The conference, set for April 1-3 at The Lyric Theatre and Hill Event Center in Birmingham, is designed to share ideas among industries about everything from transportation logistics, to renewable energy’s impact on power generation, to leadership tips for forward-thinking industrial companies. The most recent Frontier Conference in 2018 attracted innovation leaders representing 130 organizations from 20 states and five countries, spanning 17 major industrial disciplines.

“It’s critical that industrial companies learn how to build and buy new technologies if they are to play a major part in the evolving field of mobility,” Thomas said. “Building the best teams, and giving them the ability to think differently, is critical to success, and I am excited to talk about these topics at the Frontier Conference.”

For Thomas, working on innovative ideas is a way of life. Before he co-founded the Detroit Mobility Lab, Thomas co-founded Fontinalis Partners, working to build it into one of the top investment firms in next-generation mobility.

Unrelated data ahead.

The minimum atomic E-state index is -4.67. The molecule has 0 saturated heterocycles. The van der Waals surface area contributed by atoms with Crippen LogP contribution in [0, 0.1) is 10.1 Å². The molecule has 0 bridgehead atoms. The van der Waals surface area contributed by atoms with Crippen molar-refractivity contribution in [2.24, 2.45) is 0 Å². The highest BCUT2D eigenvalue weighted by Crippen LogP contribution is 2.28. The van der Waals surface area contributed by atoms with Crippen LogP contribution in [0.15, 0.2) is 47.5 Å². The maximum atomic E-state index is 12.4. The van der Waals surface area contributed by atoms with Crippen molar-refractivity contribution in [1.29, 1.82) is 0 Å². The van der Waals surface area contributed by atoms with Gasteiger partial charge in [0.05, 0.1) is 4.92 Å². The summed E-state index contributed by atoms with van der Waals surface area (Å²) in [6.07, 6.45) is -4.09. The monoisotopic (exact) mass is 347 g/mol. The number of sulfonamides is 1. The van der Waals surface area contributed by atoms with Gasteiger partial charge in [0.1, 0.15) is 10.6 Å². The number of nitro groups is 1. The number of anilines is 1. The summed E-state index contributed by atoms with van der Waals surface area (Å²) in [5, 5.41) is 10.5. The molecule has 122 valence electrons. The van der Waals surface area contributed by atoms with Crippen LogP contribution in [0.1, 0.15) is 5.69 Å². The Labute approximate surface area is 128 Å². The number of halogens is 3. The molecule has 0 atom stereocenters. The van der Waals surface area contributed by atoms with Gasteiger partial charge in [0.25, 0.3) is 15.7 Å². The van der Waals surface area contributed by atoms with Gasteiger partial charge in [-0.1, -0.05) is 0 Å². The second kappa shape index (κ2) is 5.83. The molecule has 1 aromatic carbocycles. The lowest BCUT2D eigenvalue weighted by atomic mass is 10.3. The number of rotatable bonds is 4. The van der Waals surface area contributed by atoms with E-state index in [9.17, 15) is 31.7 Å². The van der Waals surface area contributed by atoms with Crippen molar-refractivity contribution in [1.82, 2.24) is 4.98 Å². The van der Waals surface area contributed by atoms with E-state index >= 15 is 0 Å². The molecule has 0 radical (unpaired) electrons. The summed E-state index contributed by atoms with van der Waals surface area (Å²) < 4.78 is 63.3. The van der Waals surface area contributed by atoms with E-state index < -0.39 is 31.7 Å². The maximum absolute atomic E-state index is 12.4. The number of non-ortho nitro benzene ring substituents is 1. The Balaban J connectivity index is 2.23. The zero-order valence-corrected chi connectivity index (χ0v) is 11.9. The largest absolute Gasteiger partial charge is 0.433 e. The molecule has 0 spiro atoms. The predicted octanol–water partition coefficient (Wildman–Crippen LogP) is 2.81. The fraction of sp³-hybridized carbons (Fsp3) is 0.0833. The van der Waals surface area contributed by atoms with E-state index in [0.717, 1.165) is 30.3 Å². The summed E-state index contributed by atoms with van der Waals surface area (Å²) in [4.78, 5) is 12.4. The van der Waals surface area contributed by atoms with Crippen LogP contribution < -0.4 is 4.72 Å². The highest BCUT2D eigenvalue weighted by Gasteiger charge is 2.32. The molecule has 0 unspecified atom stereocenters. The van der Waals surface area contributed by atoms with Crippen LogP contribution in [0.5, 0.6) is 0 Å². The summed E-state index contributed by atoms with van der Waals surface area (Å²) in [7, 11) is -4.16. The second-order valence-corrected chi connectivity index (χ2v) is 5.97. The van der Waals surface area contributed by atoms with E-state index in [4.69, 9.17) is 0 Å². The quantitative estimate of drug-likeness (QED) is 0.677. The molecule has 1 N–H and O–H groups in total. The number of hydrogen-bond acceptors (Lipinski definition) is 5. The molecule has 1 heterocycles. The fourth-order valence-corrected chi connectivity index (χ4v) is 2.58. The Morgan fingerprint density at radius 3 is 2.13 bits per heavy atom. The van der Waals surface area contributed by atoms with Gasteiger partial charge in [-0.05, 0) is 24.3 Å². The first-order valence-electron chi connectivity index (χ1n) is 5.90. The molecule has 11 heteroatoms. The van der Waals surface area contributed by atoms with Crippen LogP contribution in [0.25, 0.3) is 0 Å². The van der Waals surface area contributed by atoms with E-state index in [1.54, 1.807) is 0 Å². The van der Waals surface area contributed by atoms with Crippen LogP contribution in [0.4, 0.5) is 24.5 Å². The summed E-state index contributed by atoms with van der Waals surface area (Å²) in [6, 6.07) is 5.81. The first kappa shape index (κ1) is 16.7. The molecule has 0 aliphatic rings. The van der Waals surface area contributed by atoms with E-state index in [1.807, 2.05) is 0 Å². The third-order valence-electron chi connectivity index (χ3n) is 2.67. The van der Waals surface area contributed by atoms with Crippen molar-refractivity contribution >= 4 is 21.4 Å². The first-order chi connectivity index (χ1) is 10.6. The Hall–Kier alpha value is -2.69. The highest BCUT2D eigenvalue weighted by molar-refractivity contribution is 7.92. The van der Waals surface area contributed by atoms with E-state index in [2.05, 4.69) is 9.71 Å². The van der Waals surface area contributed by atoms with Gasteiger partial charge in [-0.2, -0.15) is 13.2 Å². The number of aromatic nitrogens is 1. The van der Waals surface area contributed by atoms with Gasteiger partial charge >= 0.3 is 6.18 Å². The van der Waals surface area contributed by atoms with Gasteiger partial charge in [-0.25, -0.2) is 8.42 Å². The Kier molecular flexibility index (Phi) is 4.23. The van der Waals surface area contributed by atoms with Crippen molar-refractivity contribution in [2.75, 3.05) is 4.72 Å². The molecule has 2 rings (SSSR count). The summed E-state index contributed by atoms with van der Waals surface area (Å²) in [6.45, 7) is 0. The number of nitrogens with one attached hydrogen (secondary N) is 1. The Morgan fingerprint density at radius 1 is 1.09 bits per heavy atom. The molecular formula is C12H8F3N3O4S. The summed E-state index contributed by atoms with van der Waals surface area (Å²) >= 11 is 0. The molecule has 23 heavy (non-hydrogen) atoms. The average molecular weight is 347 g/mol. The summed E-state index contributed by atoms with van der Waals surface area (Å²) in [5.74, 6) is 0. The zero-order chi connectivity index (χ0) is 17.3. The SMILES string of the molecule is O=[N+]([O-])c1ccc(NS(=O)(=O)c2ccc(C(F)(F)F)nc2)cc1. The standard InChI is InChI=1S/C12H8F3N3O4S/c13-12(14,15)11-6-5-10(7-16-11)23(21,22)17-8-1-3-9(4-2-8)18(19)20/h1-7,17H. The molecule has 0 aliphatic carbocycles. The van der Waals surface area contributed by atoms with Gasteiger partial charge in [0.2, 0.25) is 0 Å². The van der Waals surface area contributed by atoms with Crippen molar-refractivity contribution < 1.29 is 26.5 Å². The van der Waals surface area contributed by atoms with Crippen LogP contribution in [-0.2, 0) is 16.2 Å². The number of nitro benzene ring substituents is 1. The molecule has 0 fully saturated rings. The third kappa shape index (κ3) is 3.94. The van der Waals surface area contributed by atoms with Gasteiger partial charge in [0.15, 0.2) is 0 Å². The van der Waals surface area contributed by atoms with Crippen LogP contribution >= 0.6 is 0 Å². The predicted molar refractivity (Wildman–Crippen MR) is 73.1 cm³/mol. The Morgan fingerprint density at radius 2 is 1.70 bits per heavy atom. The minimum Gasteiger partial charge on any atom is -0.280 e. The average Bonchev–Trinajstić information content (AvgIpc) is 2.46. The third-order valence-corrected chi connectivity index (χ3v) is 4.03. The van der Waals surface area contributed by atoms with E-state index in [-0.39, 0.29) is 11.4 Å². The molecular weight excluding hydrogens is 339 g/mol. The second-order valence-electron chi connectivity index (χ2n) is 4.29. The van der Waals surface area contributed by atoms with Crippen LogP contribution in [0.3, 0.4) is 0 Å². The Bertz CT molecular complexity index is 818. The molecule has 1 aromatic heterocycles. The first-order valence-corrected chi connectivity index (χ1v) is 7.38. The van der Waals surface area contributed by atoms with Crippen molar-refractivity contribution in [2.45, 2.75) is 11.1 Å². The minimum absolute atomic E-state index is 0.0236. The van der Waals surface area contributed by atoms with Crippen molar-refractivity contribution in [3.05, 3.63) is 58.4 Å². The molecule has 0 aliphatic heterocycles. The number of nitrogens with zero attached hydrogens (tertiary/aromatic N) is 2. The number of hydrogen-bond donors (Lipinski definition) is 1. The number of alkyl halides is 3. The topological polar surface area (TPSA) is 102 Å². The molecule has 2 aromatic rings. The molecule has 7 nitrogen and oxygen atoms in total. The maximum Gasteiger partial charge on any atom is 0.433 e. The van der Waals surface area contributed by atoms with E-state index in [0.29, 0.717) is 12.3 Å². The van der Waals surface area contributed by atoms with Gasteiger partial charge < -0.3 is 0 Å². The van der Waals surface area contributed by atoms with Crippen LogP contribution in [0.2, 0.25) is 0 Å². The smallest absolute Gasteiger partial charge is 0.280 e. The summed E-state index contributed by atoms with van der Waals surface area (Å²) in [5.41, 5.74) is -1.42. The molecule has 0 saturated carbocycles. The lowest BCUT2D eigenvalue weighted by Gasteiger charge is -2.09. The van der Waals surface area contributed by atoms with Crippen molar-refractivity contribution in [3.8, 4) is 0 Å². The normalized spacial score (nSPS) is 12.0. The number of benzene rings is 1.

While at Fontinalis, he served as a board member for nuTonomy (acquired by Aptiv in 2017) and as a board observer at Parkmobile (acquired by BMW in January 2018) and Life360 (IPO in May 2019). His background includes experience as a communications officer in the U.S. Army and as an investment banker in UBS’ technology and energy groups.

Based in Detroit, Thomas also advises a number of mobility startups around the globe, acts as a senior adviser to the COMMIT Foundation and is a member of the Global Cleantech 100 expert panel. He is also a co-owner of Buddy’s Pizza, the birthplace of original Detroit-style pizza, and an avid angel investor.

Thomas has served as the chairman of Read to a Child, a national children’s literacy and mentoring nonprofit, and as a member of the World Economic Forum’s Global Agenda Council on Personal Transportation Systems.